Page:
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Paint Converts Solar Heat to Electricity

Wednesday, November 30, 2016

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A new paint technology is being touted for its ability to harness and repurpose the heat collected by large exposed surfaces like ships, buildings and cars.

Researchers from the Ulsan National Institute of Science and Technology (UNIST) and the Korea Electrotechnology Research Institute have developed a thermoelectric paint that promises to capture the waste heat from hot painted surfaces and convert it into electrical energy.

"For example, the temperature of a building's roof and walls increases to more than 50 degrees Celsius in the summer," study co-author and researcher Jae Song Son told "If we apply thermoelectric paint on the walls, we can convert huge amounts of waste heat into electrical energy."

Professor Son
Photos: Courtesy of UNIST

The paintable liquid material was developed by researchers at the Ulsan National Institute of Science and Technology (UNIST) and the Korea Electrotechnology Research Institute.

The team recently published its findings in the journal Nature Communications.

Paint that can be used to produce power is not a novel concept; photovoltaic paint or “paint-on solar cells” has been in the works for years. However, this thermoelectric paint technology is different.

Features, Applications

The team’s paint combines bismuth telluride (Bi2Te3) with molecular sintering aids and can be applied with a brush to flat or curved surfaces, making possible applications wide ranging.

It differs from conventional thermoelectric materials, which are typically fabricated as flat, rigid chips, explains.


This figure shows a comparison of power generation between the conventional planar-structured thermoelectric generator and the painted thermoelectric generator on a curved heat source.

“These devices are then attached to irregular-shaped objects that emit waste heat, such as engines, power plants, and refrigerators,” the report says. “However, the incomplete contact between these curved surfaces and the flat thermoelectric generators results in inevitable heat loss, decreasing the overall efficiency.”

Competitive Results

On the other hand, the new thermoelectric paint can be applied to any heat source, regardless of shape, type and size, said Son. Further, the material tests indicate a high output power density (4 mW/cm2 for in-plane type devices and 26.3 mW/cm2 for through-plane type devices). reports that the results are competitive with conventional thermoelectric materials and better than all thermoelectric devices based on inks and pastes.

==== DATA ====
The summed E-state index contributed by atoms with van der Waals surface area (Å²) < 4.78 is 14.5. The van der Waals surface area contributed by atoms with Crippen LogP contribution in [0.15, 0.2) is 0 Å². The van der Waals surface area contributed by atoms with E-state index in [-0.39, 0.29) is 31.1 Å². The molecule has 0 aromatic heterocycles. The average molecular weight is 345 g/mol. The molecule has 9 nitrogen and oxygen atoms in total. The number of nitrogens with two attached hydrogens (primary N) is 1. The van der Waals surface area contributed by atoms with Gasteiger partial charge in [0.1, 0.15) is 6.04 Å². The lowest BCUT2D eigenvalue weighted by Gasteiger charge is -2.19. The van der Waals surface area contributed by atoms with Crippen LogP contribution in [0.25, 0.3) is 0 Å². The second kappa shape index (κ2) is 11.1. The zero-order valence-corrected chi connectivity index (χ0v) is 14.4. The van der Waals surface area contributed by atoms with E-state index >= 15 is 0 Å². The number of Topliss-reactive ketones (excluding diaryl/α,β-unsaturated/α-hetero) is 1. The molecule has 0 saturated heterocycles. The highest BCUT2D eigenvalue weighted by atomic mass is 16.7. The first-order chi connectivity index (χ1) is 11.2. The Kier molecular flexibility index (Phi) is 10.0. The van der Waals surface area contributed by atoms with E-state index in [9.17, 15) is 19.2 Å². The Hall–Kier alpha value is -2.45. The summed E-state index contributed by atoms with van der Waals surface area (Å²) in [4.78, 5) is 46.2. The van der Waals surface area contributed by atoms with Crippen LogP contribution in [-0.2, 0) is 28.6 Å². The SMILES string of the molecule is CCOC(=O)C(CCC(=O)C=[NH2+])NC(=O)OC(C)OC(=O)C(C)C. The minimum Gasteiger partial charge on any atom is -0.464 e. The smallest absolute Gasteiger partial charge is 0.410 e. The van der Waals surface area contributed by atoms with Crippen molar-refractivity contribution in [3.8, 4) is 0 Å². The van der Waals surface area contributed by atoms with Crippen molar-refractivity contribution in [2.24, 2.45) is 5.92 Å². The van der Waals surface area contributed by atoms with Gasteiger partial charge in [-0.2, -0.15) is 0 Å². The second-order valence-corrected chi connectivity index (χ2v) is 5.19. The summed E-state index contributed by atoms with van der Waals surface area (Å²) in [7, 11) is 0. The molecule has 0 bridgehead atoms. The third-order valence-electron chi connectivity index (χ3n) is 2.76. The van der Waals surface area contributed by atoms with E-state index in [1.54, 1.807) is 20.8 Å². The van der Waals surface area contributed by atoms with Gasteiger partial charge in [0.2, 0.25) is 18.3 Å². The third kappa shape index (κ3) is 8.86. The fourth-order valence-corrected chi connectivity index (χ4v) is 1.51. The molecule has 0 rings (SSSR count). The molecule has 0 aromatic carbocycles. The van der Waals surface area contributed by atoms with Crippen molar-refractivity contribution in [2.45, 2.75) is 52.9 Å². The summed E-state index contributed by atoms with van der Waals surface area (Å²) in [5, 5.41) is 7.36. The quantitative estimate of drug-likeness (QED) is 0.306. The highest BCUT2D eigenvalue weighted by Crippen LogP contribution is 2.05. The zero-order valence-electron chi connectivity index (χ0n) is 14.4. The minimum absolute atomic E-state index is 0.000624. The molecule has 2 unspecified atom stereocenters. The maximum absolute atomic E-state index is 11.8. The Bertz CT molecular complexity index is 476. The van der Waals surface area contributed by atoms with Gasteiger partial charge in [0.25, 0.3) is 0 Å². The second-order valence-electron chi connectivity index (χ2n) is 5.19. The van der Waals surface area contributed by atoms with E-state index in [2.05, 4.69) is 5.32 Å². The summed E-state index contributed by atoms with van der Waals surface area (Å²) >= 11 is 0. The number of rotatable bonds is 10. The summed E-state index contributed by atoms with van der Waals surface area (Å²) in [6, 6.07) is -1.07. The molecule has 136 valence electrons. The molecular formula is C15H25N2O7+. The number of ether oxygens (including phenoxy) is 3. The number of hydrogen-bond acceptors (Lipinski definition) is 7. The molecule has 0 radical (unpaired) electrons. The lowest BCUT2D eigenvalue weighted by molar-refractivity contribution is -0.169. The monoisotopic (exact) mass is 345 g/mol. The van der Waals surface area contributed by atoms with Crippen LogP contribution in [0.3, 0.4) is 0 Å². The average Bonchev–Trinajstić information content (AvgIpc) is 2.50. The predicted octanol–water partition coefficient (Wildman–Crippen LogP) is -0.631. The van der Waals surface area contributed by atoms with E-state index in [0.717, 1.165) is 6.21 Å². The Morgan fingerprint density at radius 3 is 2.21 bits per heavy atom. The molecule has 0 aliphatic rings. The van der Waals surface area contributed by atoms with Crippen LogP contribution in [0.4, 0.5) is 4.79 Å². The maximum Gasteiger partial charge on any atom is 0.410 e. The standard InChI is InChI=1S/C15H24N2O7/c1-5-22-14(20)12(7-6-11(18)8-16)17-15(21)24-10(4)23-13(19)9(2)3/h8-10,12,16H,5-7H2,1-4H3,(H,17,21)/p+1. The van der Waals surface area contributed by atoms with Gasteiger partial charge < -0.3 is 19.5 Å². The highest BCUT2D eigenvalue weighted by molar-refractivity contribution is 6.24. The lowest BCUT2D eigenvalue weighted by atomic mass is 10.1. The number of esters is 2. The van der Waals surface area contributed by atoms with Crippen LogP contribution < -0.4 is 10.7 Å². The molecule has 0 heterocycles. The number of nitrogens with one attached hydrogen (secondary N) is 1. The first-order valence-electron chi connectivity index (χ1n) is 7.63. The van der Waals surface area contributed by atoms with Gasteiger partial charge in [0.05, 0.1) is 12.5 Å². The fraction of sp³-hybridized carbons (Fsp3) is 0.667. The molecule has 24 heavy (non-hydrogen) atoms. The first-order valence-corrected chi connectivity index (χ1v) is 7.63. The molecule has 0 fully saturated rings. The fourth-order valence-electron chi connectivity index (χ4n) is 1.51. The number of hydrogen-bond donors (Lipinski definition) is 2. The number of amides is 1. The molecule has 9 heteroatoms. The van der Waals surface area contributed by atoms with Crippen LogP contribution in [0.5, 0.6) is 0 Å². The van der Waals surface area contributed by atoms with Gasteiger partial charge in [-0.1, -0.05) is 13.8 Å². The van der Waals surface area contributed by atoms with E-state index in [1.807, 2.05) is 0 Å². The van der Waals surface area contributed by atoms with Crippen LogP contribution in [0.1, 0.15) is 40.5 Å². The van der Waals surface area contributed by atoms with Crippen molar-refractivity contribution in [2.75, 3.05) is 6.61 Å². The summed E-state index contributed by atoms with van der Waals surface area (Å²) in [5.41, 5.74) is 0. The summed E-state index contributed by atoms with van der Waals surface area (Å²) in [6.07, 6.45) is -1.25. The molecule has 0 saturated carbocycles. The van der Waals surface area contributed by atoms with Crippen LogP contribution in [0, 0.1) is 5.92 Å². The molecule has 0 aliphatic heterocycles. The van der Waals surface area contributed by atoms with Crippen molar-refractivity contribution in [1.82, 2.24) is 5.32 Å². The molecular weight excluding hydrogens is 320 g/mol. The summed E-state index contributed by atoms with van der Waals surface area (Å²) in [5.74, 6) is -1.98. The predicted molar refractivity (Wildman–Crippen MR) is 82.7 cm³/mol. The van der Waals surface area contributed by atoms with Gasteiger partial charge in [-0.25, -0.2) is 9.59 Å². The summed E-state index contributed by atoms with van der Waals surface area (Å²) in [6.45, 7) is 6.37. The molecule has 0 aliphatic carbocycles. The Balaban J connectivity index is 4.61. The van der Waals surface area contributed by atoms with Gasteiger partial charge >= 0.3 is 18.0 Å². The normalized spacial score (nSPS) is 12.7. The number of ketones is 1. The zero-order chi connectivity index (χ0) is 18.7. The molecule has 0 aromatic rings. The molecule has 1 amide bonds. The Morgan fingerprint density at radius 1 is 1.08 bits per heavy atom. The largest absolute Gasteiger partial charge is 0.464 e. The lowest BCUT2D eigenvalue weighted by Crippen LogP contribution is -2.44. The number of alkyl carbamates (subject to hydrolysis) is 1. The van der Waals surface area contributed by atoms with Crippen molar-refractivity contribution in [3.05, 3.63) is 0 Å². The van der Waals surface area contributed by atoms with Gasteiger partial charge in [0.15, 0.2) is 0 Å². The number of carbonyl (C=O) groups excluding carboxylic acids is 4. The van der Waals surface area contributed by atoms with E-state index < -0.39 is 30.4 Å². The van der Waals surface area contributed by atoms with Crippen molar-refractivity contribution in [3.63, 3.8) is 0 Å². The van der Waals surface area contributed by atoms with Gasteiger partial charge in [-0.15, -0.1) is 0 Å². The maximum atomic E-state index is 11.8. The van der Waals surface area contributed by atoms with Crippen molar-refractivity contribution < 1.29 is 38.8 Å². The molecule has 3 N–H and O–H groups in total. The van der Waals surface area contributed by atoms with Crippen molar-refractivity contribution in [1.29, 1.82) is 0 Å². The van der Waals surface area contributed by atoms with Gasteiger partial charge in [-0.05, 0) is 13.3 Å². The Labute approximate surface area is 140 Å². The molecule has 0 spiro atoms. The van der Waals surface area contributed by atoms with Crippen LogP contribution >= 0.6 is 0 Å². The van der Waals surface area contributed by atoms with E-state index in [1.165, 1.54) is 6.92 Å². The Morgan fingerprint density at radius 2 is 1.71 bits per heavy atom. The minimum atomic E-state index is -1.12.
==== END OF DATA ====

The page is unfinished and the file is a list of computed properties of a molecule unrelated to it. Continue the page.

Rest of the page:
“[The paint] will place itself as a new type of new and renewable energy generating system,” said Son.

The study was supported by the R&D Convergence Program of National Research Council of Science & Technology (NST); the Global Frontier Project and New Researcher Support Program by the National Research Foundation (NRF); and the Ministry of Science, ICT and Future Planning (MSIP) of South Korea.


Tagged categories: Asia Pacific; Automotive coatings; Coating Materials; Coatings Technology; EMEA (Europe, Middle East and Africa); High-heat coatings; Latin America; North America; Research and development; Roof coatings; Ships and vessels; Solar; Solar energy

Comment from Ricardo Kairalla, (3/21/2017, 9:42 AM)

Bismuth and Telurium are relatively rare metals; the idea is very interesting but should be very expensive using these metals.

Comment from Tom Schwerdt, (3/22/2017, 9:01 AM)

So with a quick Google search I found Bismuth (99.99%) for $6/lb and Tellurium (99.95%) for $9/lb Apparently Te had a big price spike in 2011 when CdTe solar panels first became popular, but it's back down. Doesn't seem like cost of the raw materials will be an issue.

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